Public Ethics in the Era of Trump.Peter Singer - 2017 - Australian Humanist, The 126:5.
    Singer, Peter As someone who has been involved in contemporary ethics and political philosophy, what public ethics suggests to me is a concept that was put forward by the late twentieth-century American philosopher John Rawls. He wrote a famous book, A Theory of Justice, in which he talked about what he called 'public reason'. His idea is that in a pluralist society that does not have any established religion, when citizens argue about ethical issues they should do so in a (...)
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  9.  5
    Incoming President's Message.Storey Lyndon - 2017 - Australian Humanist, The 126:11.
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  10.  2
    Time to Die: A Critique of Palliative Care.Rodney Syme - 2017 - Australian Humanist, The 126:17.
    Syme, Rodney Palliative care, founded by Cicely Saunders, a devout Christian, has grown from a single London hospice to a world-wide specialty with strong government support. It is one of the most important developments in modern medicine. It aims to provide compassionate and holistic care for the terminally ill. Nevertheless opposition on religious grounds to assisted-dying or hastening of death has been a core principle of palliative care from its origin, and persists today.
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  11.  3
    Images From the Australian Humanist Convention, 7-9 April 2017.Vickers Mal & Ford - 2017 - Australian Humanist, The 126:14.
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  12.  9
    Pat-a-Cake: Should Bakers Bake Me a 'Gay' Cake?Wallace Meg - 2017 - Australian Humanist, The 125:16.
    Wallace, Meg A Northern Ireland Court recently held that a baker's refusal to provide a cake with same-sex decoration is discrimination. Here are the reasons why the judgment is right.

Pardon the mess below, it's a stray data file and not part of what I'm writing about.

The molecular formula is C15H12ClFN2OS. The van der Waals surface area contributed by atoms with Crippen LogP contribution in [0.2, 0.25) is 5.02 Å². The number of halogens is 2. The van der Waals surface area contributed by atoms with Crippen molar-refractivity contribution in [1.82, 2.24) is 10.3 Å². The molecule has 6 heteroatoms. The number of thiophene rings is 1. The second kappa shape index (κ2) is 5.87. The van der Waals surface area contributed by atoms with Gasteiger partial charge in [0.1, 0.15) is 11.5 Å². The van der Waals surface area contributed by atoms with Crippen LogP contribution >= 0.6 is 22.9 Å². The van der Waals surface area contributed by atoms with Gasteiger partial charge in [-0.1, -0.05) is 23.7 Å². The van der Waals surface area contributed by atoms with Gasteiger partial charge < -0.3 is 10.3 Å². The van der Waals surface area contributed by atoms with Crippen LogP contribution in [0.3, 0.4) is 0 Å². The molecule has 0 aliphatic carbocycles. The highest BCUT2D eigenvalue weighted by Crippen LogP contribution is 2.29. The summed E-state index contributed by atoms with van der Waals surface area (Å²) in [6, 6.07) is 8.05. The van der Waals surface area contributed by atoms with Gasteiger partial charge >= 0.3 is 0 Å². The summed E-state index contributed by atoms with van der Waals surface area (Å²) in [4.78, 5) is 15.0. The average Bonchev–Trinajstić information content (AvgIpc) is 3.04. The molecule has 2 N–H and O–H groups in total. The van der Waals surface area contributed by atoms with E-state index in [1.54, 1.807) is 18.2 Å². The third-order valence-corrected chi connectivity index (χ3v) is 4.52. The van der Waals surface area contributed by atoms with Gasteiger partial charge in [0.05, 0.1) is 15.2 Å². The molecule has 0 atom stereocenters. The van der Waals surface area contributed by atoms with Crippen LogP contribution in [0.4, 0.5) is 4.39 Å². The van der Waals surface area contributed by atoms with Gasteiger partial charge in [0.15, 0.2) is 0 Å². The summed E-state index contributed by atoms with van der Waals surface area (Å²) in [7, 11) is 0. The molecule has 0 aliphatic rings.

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  13.  5
    Bad Science [Book Review].Robert Bender - 2017 - Australian Humanist, The 125:23.
    Bender, Robert Review of: Bad science, by Ben Goldacre, 2008, Harper/Collins 370 pages.
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  14.  27
    What Exactly is the Scientific Method and Why Do so Many People Get It Wrong?Peter Ellerton - 2017 - Australian Humanist, The 125:14.
    Ellerton, Peter So what is the scientific method, and why do so many people, sometimes including those trained in science, get it so wrong? The first thing to understand is that there is no one method in science, no one way of doing things. This is intimately connected with how we reason in general.
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  15.  7
    Reimagining Humanism.Rosslyn Ives - 2017 - Australian Humanist, The 125:1.
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  16.  10
    Vale: Alan Peter McPhate 9 February 1929 - 19 October 2016.Rosslyn Ives - 2017 - Australian Humanist, The 125:13.
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  17.  4
    Sustainable Development, Are We the Lucky Country?Lowe Ian - 2017 - Australian Humanist, The 125:18.